So Iceland’s economy is the one to tank first. Pretty sombre stuff:
The party’s over for Iceland, the island that tried to buy the world
Sunday October 5 2008
… Iceland is on the brink of collapse. Inflation and interest rates are raging upwards. The krona, Iceland’s currency, is in freefall and is rated just above those of Zimbabwe and Turkmenistan. One of the country’s three independent banks has been nationalised, another is asking customers for money, and the discredited government and officials from the central bank have been huddled behind closed doors for three days with still no sign of a plan. International banks won’t send any more money and supplies of foreign currency are running out.
… On Friday the queues at the banks were huge, as people moved savings into the most secure accounts. Yesterday people were buying up supplies of olive oil and pasta after a supermarket spokesman announced on Friday night that they had no means of paying the foreign currency advances needed to import more foodstuffs.
… Iceland’s cheap labour force, the Poles and Lithuanians, have left already – there’s little point in sending home such a worthless currency, and the tourist season is over. Iceland is on its own.
Like many his age, [music festival organiser Egill] Tomasson has only a vague memory of harder times, before the boom that brought Iceland the highest per capita wealth in the world. Older islanders call them the ‘Krutt-kynslotin’ – the cuddly generation. Eco-aware, earnest but pampered, they drift from organic café to bar, listening to the music of Björk and Sigur Rós, islanders who have made it big abroad. ‘They will have to get their hands dirty now,’ says chef Siggi Hall, Iceland’s answer to Gordon Ramsay, with an effusive vocabulary to match.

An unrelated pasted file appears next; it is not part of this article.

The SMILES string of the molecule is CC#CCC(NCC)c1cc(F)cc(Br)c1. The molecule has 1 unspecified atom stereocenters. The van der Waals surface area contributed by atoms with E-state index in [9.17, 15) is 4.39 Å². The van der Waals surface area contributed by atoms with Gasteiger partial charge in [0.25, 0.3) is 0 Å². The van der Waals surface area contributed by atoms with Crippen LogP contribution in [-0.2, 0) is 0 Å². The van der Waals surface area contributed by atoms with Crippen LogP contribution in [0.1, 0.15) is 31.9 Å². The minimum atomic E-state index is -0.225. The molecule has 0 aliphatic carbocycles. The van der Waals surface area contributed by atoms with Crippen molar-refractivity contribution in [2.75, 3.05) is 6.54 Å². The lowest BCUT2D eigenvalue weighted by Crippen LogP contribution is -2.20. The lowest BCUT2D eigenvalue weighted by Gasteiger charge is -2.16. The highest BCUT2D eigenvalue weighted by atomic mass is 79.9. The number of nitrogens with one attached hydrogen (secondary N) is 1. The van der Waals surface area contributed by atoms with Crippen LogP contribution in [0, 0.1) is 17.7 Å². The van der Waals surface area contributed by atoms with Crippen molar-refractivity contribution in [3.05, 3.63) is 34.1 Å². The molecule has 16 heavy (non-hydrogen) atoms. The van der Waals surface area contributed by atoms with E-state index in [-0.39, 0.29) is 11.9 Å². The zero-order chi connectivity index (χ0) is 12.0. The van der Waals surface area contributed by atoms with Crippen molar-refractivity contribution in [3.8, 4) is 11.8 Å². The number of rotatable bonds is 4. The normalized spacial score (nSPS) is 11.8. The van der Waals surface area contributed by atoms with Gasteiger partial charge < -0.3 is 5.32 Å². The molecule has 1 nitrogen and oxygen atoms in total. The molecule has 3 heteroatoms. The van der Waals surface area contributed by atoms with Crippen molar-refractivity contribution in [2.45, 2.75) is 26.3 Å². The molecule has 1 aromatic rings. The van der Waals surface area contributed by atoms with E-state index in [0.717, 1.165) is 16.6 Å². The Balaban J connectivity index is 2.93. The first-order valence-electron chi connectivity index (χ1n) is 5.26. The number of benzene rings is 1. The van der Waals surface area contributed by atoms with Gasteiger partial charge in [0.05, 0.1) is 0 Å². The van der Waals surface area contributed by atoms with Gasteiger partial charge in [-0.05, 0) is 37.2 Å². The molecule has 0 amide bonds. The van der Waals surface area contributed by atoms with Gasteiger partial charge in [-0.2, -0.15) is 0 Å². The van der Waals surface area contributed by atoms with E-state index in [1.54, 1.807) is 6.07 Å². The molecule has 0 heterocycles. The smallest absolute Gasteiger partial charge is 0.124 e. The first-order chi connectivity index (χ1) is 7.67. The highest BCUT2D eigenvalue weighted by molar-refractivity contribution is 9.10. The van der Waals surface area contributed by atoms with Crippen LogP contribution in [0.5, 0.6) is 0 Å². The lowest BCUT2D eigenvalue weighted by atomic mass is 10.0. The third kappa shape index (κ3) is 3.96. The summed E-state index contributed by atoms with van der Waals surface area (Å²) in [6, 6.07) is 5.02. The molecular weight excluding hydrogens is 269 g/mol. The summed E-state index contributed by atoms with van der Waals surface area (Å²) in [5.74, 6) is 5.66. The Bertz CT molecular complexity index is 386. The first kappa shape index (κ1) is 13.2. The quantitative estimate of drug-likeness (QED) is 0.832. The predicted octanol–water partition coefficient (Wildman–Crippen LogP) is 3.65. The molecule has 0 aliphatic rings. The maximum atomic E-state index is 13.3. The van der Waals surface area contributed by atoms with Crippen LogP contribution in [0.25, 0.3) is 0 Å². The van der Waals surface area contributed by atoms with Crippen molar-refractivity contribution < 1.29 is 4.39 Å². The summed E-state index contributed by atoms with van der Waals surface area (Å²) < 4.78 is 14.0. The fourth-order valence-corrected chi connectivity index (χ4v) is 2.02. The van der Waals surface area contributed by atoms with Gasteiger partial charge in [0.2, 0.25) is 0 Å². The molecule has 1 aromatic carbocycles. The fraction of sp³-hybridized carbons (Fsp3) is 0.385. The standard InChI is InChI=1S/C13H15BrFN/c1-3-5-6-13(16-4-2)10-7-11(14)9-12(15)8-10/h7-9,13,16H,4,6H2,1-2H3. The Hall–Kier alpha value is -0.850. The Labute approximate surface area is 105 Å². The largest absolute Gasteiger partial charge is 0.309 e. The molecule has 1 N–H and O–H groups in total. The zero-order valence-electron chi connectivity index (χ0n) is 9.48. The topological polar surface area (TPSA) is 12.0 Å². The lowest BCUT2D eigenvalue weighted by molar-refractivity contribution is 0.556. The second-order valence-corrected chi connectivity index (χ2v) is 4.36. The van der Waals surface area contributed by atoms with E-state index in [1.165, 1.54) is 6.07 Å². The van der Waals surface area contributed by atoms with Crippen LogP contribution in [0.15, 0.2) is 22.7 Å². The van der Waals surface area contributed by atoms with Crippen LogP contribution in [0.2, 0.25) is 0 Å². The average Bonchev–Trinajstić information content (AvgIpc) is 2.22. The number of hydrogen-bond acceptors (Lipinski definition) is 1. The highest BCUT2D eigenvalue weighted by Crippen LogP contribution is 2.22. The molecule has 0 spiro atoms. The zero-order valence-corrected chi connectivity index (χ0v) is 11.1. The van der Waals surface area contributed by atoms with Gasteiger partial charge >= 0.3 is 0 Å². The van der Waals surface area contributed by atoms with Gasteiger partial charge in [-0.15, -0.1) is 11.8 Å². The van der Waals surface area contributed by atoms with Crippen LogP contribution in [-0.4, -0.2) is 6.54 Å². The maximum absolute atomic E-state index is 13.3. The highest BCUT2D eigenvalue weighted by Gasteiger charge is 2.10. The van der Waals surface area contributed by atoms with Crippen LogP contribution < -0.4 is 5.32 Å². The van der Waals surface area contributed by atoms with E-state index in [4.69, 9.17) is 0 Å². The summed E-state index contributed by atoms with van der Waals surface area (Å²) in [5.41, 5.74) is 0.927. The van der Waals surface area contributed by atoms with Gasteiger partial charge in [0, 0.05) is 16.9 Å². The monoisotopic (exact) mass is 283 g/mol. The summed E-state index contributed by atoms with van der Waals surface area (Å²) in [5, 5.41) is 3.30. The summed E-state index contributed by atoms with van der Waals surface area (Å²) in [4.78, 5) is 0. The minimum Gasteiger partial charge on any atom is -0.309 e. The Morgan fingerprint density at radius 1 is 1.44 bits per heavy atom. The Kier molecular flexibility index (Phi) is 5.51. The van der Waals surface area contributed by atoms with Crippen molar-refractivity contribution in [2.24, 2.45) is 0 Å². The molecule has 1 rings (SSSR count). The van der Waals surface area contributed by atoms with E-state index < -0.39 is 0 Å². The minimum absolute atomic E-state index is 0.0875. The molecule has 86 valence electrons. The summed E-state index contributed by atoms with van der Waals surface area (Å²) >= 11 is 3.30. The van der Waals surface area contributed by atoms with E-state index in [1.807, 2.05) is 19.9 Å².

‘That’s good though, they are the I-generation; iPods, iPhones, everything starts with I. Well, we will have to go back to the basics now. Icelanders are risk-takers, but hard working, they will have to downsize. We will have to eat haddock and Icelandic lamb and forget these imports of goose livers and Japanese soy sauce. When everyone was extremely rich in Iceland – you know, last month, it was with money that they never have earned. Now those who were extremely rich are just normally rich, but they think they are poor. They were spoilt, spending billions.’ …
What really brought the story home for me was how the country’s currency has fallen to such a low that supermarkets there can’t afford to stock olive oil and pasta. Eating local is no longer just an ecologically sound choice.